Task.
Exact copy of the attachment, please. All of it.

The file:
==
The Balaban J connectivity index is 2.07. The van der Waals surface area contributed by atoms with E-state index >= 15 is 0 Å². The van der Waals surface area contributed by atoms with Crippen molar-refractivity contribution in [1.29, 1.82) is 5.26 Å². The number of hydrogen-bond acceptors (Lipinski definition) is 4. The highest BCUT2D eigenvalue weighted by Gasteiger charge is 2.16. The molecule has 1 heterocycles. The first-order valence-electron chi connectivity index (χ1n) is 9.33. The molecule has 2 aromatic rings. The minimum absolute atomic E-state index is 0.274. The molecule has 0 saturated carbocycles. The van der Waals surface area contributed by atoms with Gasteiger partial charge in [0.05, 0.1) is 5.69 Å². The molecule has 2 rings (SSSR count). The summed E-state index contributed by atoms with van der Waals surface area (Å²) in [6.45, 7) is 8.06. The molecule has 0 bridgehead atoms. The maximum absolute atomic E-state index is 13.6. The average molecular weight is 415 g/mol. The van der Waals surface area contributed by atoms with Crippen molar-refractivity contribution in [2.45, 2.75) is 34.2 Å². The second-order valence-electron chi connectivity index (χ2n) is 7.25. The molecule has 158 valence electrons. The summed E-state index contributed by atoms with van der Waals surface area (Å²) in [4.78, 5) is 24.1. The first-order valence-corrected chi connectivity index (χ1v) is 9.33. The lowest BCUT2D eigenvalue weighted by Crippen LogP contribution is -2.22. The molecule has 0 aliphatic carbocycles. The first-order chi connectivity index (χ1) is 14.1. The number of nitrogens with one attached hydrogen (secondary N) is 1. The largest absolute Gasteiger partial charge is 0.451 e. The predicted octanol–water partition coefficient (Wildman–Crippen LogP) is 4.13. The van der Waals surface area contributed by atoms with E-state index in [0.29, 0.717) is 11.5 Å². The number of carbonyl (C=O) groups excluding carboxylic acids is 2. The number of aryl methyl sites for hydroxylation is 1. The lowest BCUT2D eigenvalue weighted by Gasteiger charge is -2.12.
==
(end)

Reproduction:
The Balaban J connectivity index is 2.07. The van der Waals surface area contributed by atoms with E-state index >= 15 is 0 Å². The van der Waals surface area contributed by atoms with Crippen molar-refractivity contribution in [1.29, 1.82) is 5.26 Å². The number of hydrogen-bond acceptors (Lipinski definition) is 4. The highest BCUT2D eigenvalue weighted by Gasteiger charge is 2.16. The molecule has 1 heterocycles. The first-order valence-electron chi connectivity index (χ1n) is 9.33. The molecule has 2 aromatic rings. The minimum absolute atomic E-state index is 0.274. The molecule has 0 saturated carbocycles. The van der Waals surface area contributed by atoms with Gasteiger partial charge in [0.05, 0.1) is 5.69 Å². The molecule has 2 rings (SSSR count). The summed E-state index contributed by atoms with van der Waals surface area (Å²) in [6.45, 7) is 8.06. The molecule has 0 bridgehead atoms. The maximum absolute atomic E-state index is 13.6. The average molecular weight is 415 g/mol. The van der Waals surface area contributed by atoms with Crippen molar-refractivity contribution in [2.45, 2.75) is 34.2 Å². The second-order valence-electron chi connectivity index (χ2n) is 7.25. The molecule has 158 valence electrons. The summed E-state index contributed by atoms with van der Waals surface area (Å²) in [4.78, 5) is 24.1. The first-order valence-corrected chi connectivity index (χ1v) is 9.33. The lowest BCUT2D eigenvalue weighted by Crippen LogP contribution is -2.22. The molecule has 0 aliphatic carbocycles. The first-order chi connectivity index (χ1) is 14.1. The number of nitrogens with one attached hydrogen (secondary N) is 1. The largest absolute Gasteiger partial charge is 0.451 e. The predicted octanol–water partition coefficient (Wildman–Crippen LogP) is 4.13. The van der Waals surface area contributed by atoms with E-state index in [0.29, 0.717) is 11.5 Å². The number of carbonyl (C=O) groups excluding carboxylic acids is 2. The number of aryl methyl sites for hydroxylation is 1. The lowest BCUT2D eigenvalue weighted by Gasteiger charge is -2.12.